The opinion of the court was delivered by: Lamberth, District Judge.
Now before the Court is a motion by the plaintiff to alter or amend
this Court's Judgment of September 21, 2000. The defendant opposes this
motion. After a full consideration of the Court's September Opinion and
Judgment, the parties' memoranda, the applicable law, and for the
following reasons, the Court DENIES the plaintiff's motion.
Lakeshia Dyson, the plaintiff, ingested Provera while pregnant in
1992. Provera is manufactured by Pharmacia & Upjohn ("P & U"), the
defendant. Dyson believes that the drug caused her son to be born with
multiple birth defects that eventually led to his death. To recover for
her loss, Dyson filed a products liability suit against P & U. In her
suit, Dyson alleged that the drug was defective because it was not
accompanied by an adequate warning to Dr. Joseph Winfield, the
prescribing physician. In her view, had an adequate warning been included
in the product's packaging, Dr. Winfield would not have prescribed the
drug to her and her child would not have been harmed.
Upon a motion for summary judgment by P & U, the Court found that Dyson
had failed to present evidence that an inadequate warning, if any, caused
Dr. Winfield to prescribe the drug. As support for this conclusion, the
Court cited the unrebutted testimony of Dr. Winfield, who stated
unequivocally that a different label on the drug would not have affected
his decision to prescribe the drug. See Memorandum Opinion, Sept. 21,
2000, at 10. Finding that this lack of evidence "severed" the "chain of
causation," the Court determined that Dyson's products liability case
could not proceed to trial. Id. at 11.
Dyson now returns to the Court and urges if to alter its judgment. She
asserts that the Court incorrectly applied controlling law. The Court now
considers her argument.
A motion to alter or amend a judgment is reviewed under the same
standard as a motion for reconsideration: Upon a motion for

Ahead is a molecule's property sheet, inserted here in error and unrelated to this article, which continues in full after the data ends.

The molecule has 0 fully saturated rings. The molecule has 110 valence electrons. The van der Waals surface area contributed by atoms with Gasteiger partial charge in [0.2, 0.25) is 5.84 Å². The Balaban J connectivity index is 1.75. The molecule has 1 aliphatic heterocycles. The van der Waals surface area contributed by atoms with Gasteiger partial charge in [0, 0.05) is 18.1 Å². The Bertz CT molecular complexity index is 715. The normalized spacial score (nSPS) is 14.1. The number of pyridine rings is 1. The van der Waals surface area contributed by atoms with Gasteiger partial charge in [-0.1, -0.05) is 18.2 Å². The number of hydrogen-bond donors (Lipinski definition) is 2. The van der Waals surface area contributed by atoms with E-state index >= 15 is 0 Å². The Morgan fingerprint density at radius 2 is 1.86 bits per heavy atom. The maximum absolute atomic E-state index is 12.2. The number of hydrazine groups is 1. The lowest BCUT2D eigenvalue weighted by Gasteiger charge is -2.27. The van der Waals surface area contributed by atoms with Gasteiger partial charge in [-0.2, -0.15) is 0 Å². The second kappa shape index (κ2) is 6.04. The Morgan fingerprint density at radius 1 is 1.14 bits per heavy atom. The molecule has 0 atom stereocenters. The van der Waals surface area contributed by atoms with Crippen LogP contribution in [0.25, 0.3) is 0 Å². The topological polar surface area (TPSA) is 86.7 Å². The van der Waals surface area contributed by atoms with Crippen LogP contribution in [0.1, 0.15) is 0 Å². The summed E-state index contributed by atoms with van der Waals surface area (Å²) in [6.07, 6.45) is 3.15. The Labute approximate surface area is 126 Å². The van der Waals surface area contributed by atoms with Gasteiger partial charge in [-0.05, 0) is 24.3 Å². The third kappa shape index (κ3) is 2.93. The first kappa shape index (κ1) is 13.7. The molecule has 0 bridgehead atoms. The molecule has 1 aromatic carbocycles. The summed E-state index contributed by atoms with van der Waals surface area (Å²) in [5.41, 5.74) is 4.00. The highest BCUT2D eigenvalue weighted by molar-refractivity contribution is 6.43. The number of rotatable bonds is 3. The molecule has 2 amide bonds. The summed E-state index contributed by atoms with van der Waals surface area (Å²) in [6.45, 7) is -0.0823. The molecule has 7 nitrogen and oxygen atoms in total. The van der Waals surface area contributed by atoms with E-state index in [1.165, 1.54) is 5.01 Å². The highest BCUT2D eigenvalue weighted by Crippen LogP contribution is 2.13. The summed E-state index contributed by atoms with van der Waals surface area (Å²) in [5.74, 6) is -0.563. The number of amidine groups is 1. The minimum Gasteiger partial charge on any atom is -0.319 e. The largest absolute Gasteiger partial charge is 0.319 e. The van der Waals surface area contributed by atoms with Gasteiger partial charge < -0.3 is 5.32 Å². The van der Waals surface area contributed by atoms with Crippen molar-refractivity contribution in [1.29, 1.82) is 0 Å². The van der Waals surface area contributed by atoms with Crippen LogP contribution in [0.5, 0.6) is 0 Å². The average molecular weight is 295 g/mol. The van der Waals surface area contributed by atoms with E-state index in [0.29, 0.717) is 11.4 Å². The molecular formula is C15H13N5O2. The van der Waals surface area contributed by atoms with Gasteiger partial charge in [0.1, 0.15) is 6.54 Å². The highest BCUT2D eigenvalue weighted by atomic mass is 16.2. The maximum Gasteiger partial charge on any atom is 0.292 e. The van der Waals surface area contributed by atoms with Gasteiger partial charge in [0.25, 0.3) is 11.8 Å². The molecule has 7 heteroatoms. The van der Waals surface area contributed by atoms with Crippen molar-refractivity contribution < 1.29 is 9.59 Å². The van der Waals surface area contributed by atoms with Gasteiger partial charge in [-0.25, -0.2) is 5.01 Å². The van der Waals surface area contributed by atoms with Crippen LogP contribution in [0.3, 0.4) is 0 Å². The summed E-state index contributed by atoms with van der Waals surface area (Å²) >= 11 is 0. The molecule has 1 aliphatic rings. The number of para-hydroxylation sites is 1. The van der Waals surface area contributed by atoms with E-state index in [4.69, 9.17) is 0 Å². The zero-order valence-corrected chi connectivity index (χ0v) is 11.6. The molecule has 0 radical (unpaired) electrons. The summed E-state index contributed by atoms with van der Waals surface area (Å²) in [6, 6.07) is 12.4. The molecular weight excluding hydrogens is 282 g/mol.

reconsideration, a court will revise its decision if it finds "(1) an
intervening change in controlling law, (2) the availability of new
evidence, or (3) the need to correct clear error or manifest injustice."
McDonnell Douglas Corp. v. NASA, 109 F. Supp.2d 27, 28 (D.D.C. 2000)
(Lamberth, J.). See also Firestone v. Firestone, 76 F.3d 1205, 1206
(D.C.Cir. 1996); EEOC v. Lockheed Martin Corp., 116 F.3d 110, 112 (4th
Cir. 1997). "A trial court has broad discretion to grant or deny a motion
for reconsideration." McDonnell Douglas, 109 F. Supp.2d at 28. See also
Plaut v. Spendthrift Farm, Inc., 514 U.S. 211, 233-34, 115 S.Ct. 1447,
131 L.Ed.2d 328 (1995); Liljeberg v. Health Services
Acquisition Corp., 486 U.S. 847, 864, 108 S.Ct. 2194, 100 L.Ed.2d 855
After a second review of the issue, the Court finds that the plaintiff
has failed to adduce evidence sufficient for a reasonable jury to
conclude that she was injured as a result of the allegedly inadequate
warning. The Court finds its decision to be squarely supported by the
controlling precedent of Mampe v. Ayerst Laboratories, 548 A.2d 798
Mampe involved a claim by an individual that an inadequately labeled
drug caused her severe medical problems. She alleged that an adequate
label would have apprised her physician of the attendant risks, and
therefore would have prevented him from prescribing if for her. The
District of Columbia Court of Appeals disagreed, finding that her
evidence of causation was lacking:
[the prescribing physician] specifically stated on
several occasions that he did not rely on the
manufacturer's warnings as a source of information
about the possible adverse reactions to [the drug].
Rather, he acquired his knowledge from a `variety of
different kinds of communications,' including medical
journals, lectures, and personal contact with his
Id. at 802. Finding thus that the plaintiff "could not prove that the
alleged inadequacy in [the drug's] warning was a proximate cause of her
injuries," the Court affirmed the lower court's ...